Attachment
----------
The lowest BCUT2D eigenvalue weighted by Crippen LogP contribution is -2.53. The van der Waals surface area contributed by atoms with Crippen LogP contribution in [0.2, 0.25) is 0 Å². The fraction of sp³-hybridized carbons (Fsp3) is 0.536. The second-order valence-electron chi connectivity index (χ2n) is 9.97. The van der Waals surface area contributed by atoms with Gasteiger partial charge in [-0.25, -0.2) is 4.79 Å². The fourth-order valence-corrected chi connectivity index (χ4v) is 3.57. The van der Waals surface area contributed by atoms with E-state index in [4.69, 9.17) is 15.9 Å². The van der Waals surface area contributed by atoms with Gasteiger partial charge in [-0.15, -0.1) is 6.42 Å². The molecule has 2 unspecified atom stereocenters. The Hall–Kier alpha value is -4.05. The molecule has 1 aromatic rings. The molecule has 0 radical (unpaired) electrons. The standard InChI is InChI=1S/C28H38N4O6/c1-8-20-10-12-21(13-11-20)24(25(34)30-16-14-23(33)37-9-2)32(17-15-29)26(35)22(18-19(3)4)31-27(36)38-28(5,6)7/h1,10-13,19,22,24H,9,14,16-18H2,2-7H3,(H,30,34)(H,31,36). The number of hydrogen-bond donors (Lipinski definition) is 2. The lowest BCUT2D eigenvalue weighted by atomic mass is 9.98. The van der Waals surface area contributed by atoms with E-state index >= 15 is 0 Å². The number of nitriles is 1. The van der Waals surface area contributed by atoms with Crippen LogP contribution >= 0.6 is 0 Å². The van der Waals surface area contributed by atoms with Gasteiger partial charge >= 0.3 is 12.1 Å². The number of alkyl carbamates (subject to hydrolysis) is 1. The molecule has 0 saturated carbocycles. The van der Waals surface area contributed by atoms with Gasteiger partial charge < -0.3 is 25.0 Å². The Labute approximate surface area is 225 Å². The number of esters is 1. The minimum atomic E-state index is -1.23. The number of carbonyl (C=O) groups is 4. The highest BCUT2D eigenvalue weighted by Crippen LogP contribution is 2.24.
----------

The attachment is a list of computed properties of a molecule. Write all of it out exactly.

The lowest BCUT2D eigenvalue weighted by Crippen LogP contribution is -2.53. The van der Waals surface area contributed by atoms with Crippen LogP contribution in [0.2, 0.25) is 0 Å². The fraction of sp³-hybridized carbons (Fsp3) is 0.536. The second-order valence-electron chi connectivity index (χ2n) is 9.97. The van der Waals surface area contributed by atoms with Gasteiger partial charge in [-0.25, -0.2) is 4.79 Å². The fourth-order valence-corrected chi connectivity index (χ4v) is 3.57. The van der Waals surface area contributed by atoms with E-state index in [4.69, 9.17) is 15.9 Å². The van der Waals surface area contributed by atoms with Gasteiger partial charge in [-0.15, -0.1) is 6.42 Å². The molecule has 2 unspecified atom stereocenters. The Hall–Kier alpha value is -4.05. The molecule has 1 aromatic rings. The molecule has 0 radical (unpaired) electrons. The standard InChI is InChI=1S/C28H38N4O6/c1-8-20-10-12-21(13-11-20)24(25(34)30-16-14-23(33)37-9-2)32(17-15-29)26(35)22(18-19(3)4)31-27(36)38-28(5,6)7/h1,10-13,19,22,24H,9,14,16-18H2,2-7H3,(H,30,34)(H,31,36). The number of hydrogen-bond donors (Lipinski definition) is 2. The lowest BCUT2D eigenvalue weighted by atomic mass is 9.98. The van der Waals surface area contributed by atoms with E-state index >= 15 is 0 Å². The number of nitriles is 1. The van der Waals surface area contributed by atoms with Crippen LogP contribution >= 0.6 is 0 Å². The van der Waals surface area contributed by atoms with Gasteiger partial charge >= 0.3 is 12.1 Å². The number of alkyl carbamates (subject to hydrolysis) is 1. The molecule has 0 saturated carbocycles. The van der Waals surface area contributed by atoms with Gasteiger partial charge < -0.3 is 25.0 Å². The Labute approximate surface area is 225 Å². The number of esters is 1. The minimum atomic E-state index is -1.23. The number of carbonyl (C=O) groups is 4. The highest BCUT2D eigenvalue weighted by Crippen LogP contribution is 2.24.